– Bob

Further Reading

The Benefits of Self-directed Learning

Testbash Dublin and Organisational Psychotherapy

As I mentioned in my previous post, I’m just back from presenting an interactive session on Organisational Psychotherapy at Testbash Dublin. Some folks seemed confused as to the relevance of Organisational Psychotherapy to testers and the world of testing, so I’m happy to explain the connection as I see it. (And please note that many of my previous posts on Organisational Psychotherapy may also help to illuminate this connection.)

I’ll start by riffing on something Rob Meaney said during his presentation:

“Significant quality improvements [aren’t] driven by testing. They [are] driven by building relationships and influencing the right people at the right time.” ~ @RobMeaney #TestBash

Quality (and other) improvements come from improved relationships. This has been a theme on this blog for some years now. For example see: The Power of Humane Relationships.

I asked a key (for me) question during my session (several times):

“If we accept that (as per the Marshall Model) it’s the collective mindset of the organisation that determines its relative effectiveness, how do we propose to support the organisation if and when it choses to do something about its mindset?”

Unsurprisingly perhaps, I heard no answers, excepting my own proposal for a means to that end: Organisational Psychotherapy.

I wonder how many folks involved with testing ask themselves and their peers the question “How can our organisation become more effective at testing?”. Or, using the #NoTesting frame, “How can our organisation become more effective at delivering quality products and services?”


Organisational Psychotherapy is not just about improving product quality, however. Through improved relationships, and a shift in how the organisation relates to its people (i.e. from Theory-X to Theory-Y), the quality of life at work also improves. Put another way, we all have more fun, more job satisfaction, and get to realise more of our potential at work. Further, for all the folks that matter, their several needs get better met. And, as a bonus for the organisation itself, it gets to see its people more productive and engaged. What’s not to like?


I’ve also written elsewhere about using the Antimatter Principle in practical ways during software development. For example, during development we eschew requirements gathering in favour of incrementally elaborating hypotheses about the needs of all the folks that matter, and then conducting experiments to explore those needs. I can envisage teams that still need testers adopting a needs-focused approach to driving testing. For example, putting into place various means by which to answer the question “how well does our product meet the needs of the people that matter to us?”.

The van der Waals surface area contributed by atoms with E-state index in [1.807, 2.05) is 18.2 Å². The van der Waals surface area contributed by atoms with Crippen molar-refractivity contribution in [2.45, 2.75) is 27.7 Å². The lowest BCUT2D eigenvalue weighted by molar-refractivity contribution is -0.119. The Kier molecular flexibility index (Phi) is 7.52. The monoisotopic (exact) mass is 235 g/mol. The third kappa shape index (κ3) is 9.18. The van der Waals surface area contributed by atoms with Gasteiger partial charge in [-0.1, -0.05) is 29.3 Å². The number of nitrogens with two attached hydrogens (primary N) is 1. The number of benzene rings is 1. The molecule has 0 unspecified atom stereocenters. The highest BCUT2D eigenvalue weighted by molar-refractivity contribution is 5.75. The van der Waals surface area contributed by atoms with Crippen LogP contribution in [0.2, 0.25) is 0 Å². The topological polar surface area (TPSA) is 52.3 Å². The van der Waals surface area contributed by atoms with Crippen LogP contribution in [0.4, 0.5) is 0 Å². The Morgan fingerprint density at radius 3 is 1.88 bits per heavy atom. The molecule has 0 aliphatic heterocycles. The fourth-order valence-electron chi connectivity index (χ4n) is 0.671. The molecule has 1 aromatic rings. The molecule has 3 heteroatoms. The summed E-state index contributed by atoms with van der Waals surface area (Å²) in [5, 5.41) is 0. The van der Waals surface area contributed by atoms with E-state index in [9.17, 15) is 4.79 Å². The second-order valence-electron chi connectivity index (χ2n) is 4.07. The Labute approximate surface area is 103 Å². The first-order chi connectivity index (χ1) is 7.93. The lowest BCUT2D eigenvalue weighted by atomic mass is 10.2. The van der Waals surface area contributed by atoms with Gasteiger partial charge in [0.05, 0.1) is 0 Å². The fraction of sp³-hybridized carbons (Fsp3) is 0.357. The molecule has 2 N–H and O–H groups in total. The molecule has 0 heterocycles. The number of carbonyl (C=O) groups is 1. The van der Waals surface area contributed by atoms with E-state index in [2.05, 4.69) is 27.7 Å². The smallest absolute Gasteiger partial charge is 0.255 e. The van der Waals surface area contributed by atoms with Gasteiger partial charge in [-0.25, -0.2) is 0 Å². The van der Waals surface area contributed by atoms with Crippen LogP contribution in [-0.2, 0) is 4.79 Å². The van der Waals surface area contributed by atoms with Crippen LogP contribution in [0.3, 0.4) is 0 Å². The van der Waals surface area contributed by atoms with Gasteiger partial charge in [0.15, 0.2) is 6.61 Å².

Practical Applications

On a related note, some folks asked me about practical applications of Organisational Psychotherapy in their day-to-day work as testers. Here’s just a few applications which immediately come to mind:

  • Improving communication with the people that matter (i.e. developers, fellow testers, management, stakeholders, customers, etc.). I find NVC (nonviolent communication) skills and practice particularly useful in this context.
  • Clarifying what works and thus what to do more of (Cf Solutions Focus). This can improve team retrospectives.
  • Helping the people that matter (including ourselves) feel better about what we’re doing (Cf. Positive Psychology).
  • Understanding each other’s strengths, with a view to having the right people in the right seats on the bus (Cf. StrengthsFinder).
  • Eliciting requirements (if you still do that) (Cf Clean Language).
  • Building a community (such as a Testing CoP or a multi-skilled self-organising product team) (Cf Satir Family Therapy).
  • Improved cooperation with higher-ups (empathy, Transactional Analysis, etc.).
  • Dealing with blockers to changing/improving the way the work works.


I’d love to hear if this post has helped put my recent Testbash session in context.

– Bob



I’m feeling discombobulated. Other emotions, too, of course. Both positive and negative. But for the time being, discombobulation predominates. I’m guessing some of you fellows might be experiencing some of the same sensations. Bruce Tuckman described this as common for groups in the “forming” stage – stage one – of his model.

Knowing it’s common, and even being ready for it, doesn’t seem to lessen its impact much, if at all. I just wanted to share, in case you felt it was just you. You’re not alone.

I’ve been trying to process and arrange folks’ recent comments, and form some responses. Many things are still in motion in my head, and my heart, but here’s the first clutch of thoughts:

Who’s In Charge Of Us Fellows?

I have little inkling as yet as to the kind of mental models fellows have about organising for collaboration. Do those models follow the Rightshifting distribution, or do we have a preponderance of more synergistic thinkers? I don’t know – but I’m looking forward to finding out. I’m assuming at least some folks will be coming from more traditional (Analytic-minded) backgrounds. In which case I guess it’s only natural to think in terms of “who’s in charge”.

Who do you want to be in charge? What does “in charge” mean? And what are the merits and demerits – a.k.a. consequences – of the idea of having one or more people “in charge” in any case?

Personally, the sooner we get to some effective, functioning self-organisation, the happier I’ll be. I have ideas, sure, but I’m betting everyone does. I have some notions of what we could be doing first (priorities). Again, I’m sure everyone does. Can I act on that? Discombobulation.

Who do you go convince that you have a good idea worth consideration? Who will give the green light to your suggestion and put things in motion?